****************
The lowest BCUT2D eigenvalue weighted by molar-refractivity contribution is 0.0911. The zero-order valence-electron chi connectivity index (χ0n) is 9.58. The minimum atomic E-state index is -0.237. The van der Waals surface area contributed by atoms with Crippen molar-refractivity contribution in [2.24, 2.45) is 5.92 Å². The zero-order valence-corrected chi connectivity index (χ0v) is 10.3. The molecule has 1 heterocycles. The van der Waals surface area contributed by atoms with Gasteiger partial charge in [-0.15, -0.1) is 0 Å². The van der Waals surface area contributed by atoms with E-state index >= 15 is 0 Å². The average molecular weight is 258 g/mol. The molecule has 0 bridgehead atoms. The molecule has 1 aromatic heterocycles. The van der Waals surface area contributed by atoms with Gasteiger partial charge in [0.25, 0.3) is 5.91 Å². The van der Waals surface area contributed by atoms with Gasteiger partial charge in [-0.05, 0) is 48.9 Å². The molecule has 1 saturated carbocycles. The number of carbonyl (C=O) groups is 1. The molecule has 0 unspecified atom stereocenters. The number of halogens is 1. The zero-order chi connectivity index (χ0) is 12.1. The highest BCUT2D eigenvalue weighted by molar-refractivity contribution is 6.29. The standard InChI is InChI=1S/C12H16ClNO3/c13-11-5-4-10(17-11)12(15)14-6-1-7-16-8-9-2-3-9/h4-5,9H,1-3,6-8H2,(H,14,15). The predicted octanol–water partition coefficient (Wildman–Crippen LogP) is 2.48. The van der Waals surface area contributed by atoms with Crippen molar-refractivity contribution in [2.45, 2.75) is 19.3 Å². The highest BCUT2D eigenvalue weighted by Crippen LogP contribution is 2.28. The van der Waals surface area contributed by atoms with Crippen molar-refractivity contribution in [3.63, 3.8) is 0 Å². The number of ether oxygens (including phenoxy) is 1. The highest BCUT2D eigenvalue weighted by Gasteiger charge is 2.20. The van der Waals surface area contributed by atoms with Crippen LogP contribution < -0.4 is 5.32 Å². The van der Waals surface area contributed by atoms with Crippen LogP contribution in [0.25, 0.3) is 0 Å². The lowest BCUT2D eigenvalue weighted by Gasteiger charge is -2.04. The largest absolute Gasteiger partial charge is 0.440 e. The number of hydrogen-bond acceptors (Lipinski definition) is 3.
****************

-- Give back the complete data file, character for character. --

The lowest BCUT2D eigenvalue weighted by molar-refractivity contribution is 0.0911. The zero-order valence-electron chi connectivity index (χ0n) is 9.58. The minimum atomic E-state index is -0.237. The van der Waals surface area contributed by atoms with Crippen molar-refractivity contribution in [2.24, 2.45) is 5.92 Å². The zero-order valence-corrected chi connectivity index (χ0v) is 10.3. The molecule has 1 heterocycles. The van der Waals surface area contributed by atoms with Gasteiger partial charge in [-0.15, -0.1) is 0 Å². The van der Waals surface area contributed by atoms with E-state index >= 15 is 0 Å². The average molecular weight is 258 g/mol. The molecule has 0 bridgehead atoms. The molecule has 1 aromatic heterocycles. The van der Waals surface area contributed by atoms with Gasteiger partial charge in [0.25, 0.3) is 5.91 Å². The van der Waals surface area contributed by atoms with Gasteiger partial charge in [-0.05, 0) is 48.9 Å². The molecule has 1 saturated carbocycles. The number of carbonyl (C=O) groups is 1. The molecule has 0 unspecified atom stereocenters. The number of halogens is 1. The zero-order chi connectivity index (χ0) is 12.1. The highest BCUT2D eigenvalue weighted by molar-refractivity contribution is 6.29. The standard InChI is InChI=1S/C12H16ClNO3/c13-11-5-4-10(17-11)12(15)14-6-1-7-16-8-9-2-3-9/h4-5,9H,1-3,6-8H2,(H,14,15). The predicted octanol–water partition coefficient (Wildman–Crippen LogP) is 2.48. The van der Waals surface area contributed by atoms with Crippen molar-refractivity contribution in [2.45, 2.75) is 19.3 Å². The highest BCUT2D eigenvalue weighted by Crippen LogP contribution is 2.28. The van der Waals surface area contributed by atoms with Crippen molar-refractivity contribution in [3.63, 3.8) is 0 Å². The number of ether oxygens (including phenoxy) is 1. The highest BCUT2D eigenvalue weighted by Gasteiger charge is 2.20. The van der Waals surface area contributed by atoms with Crippen LogP contribution < -0.4 is 5.32 Å². The van der Waals surface area contributed by atoms with Crippen LogP contribution in [0.25, 0.3) is 0 Å². The lowest BCUT2D eigenvalue weighted by Gasteiger charge is -2.04. The largest absolute Gasteiger partial charge is 0.440 e. The number of hydrogen-bond acceptors (Lipinski definition) is 3.